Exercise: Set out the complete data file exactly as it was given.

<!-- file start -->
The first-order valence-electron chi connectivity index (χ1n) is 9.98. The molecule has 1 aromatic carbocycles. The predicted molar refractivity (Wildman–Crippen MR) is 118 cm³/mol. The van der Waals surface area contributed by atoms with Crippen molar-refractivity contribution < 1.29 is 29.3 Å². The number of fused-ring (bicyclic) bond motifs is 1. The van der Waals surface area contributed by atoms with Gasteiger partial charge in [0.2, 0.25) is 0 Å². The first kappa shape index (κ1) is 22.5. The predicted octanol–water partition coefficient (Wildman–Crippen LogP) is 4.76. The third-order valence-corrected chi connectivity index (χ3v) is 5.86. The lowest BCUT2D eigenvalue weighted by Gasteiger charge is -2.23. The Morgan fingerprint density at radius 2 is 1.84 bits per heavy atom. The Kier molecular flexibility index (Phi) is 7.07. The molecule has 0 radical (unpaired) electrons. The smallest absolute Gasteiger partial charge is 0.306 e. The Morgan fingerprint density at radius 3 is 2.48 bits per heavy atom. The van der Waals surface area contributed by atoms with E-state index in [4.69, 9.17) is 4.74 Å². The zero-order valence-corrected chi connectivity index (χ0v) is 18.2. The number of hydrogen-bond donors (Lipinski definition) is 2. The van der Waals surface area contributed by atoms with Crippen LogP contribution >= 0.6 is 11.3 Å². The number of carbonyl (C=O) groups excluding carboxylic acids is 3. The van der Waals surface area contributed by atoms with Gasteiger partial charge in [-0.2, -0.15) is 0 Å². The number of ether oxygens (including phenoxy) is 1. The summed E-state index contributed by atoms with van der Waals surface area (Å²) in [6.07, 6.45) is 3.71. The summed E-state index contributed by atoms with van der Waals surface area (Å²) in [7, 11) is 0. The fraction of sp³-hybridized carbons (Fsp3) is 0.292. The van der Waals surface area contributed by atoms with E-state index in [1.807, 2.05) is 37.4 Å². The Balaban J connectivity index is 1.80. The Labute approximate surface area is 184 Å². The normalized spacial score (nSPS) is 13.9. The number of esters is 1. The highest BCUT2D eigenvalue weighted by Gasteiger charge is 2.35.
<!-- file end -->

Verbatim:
The first-order valence-electron chi connectivity index (χ1n) is 9.98. The molecule has 1 aromatic carbocycles. The predicted molar refractivity (Wildman–Crippen MR) is 118 cm³/mol. The van der Waals surface area contributed by atoms with Crippen molar-refractivity contribution < 1.29 is 29.3 Å². The number of fused-ring (bicyclic) bond motifs is 1. The van der Waals surface area contributed by atoms with Gasteiger partial charge in [0.2, 0.25) is 0 Å². The first kappa shape index (κ1) is 22.5. The predicted octanol–water partition coefficient (Wildman–Crippen LogP) is 4.76. The third-order valence-corrected chi connectivity index (χ3v) is 5.86. The lowest BCUT2D eigenvalue weighted by Gasteiger charge is -2.23. The Morgan fingerprint density at radius 2 is 1.84 bits per heavy atom. The Kier molecular flexibility index (Phi) is 7.07. The molecule has 0 radical (unpaired) electrons. The smallest absolute Gasteiger partial charge is 0.306 e. The Morgan fingerprint density at radius 3 is 2.48 bits per heavy atom. The van der Waals surface area contributed by atoms with E-state index in [4.69, 9.17) is 4.74 Å². The zero-order valence-corrected chi connectivity index (χ0v) is 18.2. The number of hydrogen-bond donors (Lipinski definition) is 2. The van der Waals surface area contributed by atoms with Crippen LogP contribution >= 0.6 is 11.3 Å². The number of carbonyl (C=O) groups excluding carboxylic acids is 3. The van der Waals surface area contributed by atoms with Gasteiger partial charge in [-0.2, -0.15) is 0 Å². The number of ether oxygens (including phenoxy) is 1. The summed E-state index contributed by atoms with van der Waals surface area (Å²) in [6.07, 6.45) is 3.71. The summed E-state index contributed by atoms with van der Waals surface area (Å²) in [7, 11) is 0. The fraction of sp³-hybridized carbons (Fsp3) is 0.292. The van der Waals surface area contributed by atoms with E-state index in [1.807, 2.05) is 37.4 Å². The Balaban J connectivity index is 1.80. The Labute approximate surface area is 184 Å². The normalized spacial score (nSPS) is 13.9. The number of esters is 1. The highest BCUT2D eigenvalue weighted by Gasteiger charge is 2.35.